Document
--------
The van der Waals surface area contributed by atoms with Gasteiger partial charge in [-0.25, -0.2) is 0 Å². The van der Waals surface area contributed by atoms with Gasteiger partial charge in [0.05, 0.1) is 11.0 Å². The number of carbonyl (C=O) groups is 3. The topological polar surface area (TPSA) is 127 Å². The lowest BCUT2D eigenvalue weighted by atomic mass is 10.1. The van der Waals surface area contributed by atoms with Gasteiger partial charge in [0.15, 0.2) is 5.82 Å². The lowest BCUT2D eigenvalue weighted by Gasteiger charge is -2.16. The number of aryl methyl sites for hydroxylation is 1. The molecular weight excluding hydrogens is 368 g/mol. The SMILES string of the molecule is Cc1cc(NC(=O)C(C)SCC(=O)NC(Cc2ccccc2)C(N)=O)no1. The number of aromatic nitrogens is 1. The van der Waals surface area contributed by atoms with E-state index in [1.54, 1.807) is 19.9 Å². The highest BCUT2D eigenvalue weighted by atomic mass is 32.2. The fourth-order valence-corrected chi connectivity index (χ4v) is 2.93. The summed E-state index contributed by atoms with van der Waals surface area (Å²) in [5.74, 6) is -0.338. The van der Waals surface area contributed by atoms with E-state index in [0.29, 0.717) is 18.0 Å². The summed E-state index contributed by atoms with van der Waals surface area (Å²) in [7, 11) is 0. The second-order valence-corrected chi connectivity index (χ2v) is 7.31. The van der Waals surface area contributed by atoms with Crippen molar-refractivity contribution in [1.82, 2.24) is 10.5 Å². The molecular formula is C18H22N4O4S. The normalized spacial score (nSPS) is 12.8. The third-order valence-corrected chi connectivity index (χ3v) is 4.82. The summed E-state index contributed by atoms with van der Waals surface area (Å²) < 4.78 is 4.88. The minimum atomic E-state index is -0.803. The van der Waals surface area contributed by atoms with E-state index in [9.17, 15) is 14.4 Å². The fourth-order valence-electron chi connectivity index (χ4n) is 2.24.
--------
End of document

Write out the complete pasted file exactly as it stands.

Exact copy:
The van der Waals surface area contributed by atoms with Gasteiger partial charge in [-0.25, -0.2) is 0 Å². The van der Waals surface area contributed by atoms with Gasteiger partial charge in [0.05, 0.1) is 11.0 Å². The number of carbonyl (C=O) groups is 3. The topological polar surface area (TPSA) is 127 Å². The lowest BCUT2D eigenvalue weighted by atomic mass is 10.1. The van der Waals surface area contributed by atoms with Gasteiger partial charge in [0.15, 0.2) is 5.82 Å². The lowest BCUT2D eigenvalue weighted by Gasteiger charge is -2.16. The number of aryl methyl sites for hydroxylation is 1. The molecular weight excluding hydrogens is 368 g/mol. The SMILES string of the molecule is Cc1cc(NC(=O)C(C)SCC(=O)NC(Cc2ccccc2)C(N)=O)no1. The number of aromatic nitrogens is 1. The van der Waals surface area contributed by atoms with E-state index in [1.54, 1.807) is 19.9 Å². The highest BCUT2D eigenvalue weighted by atomic mass is 32.2. The fourth-order valence-corrected chi connectivity index (χ4v) is 2.93. The summed E-state index contributed by atoms with van der Waals surface area (Å²) in [5.74, 6) is -0.338. The van der Waals surface area contributed by atoms with E-state index in [0.29, 0.717) is 18.0 Å². The summed E-state index contributed by atoms with van der Waals surface area (Å²) in [7, 11) is 0. The second-order valence-corrected chi connectivity index (χ2v) is 7.31. The van der Waals surface area contributed by atoms with Crippen molar-refractivity contribution in [1.82, 2.24) is 10.5 Å². The molecular formula is C18H22N4O4S. The normalized spacial score (nSPS) is 12.8. The third-order valence-corrected chi connectivity index (χ3v) is 4.82. The summed E-state index contributed by atoms with van der Waals surface area (Å²) < 4.78 is 4.88. The minimum atomic E-state index is -0.803. The van der Waals surface area contributed by atoms with E-state index in [9.17, 15) is 14.4 Å². The fourth-order valence-electron chi connectivity index (χ4n) is 2.24.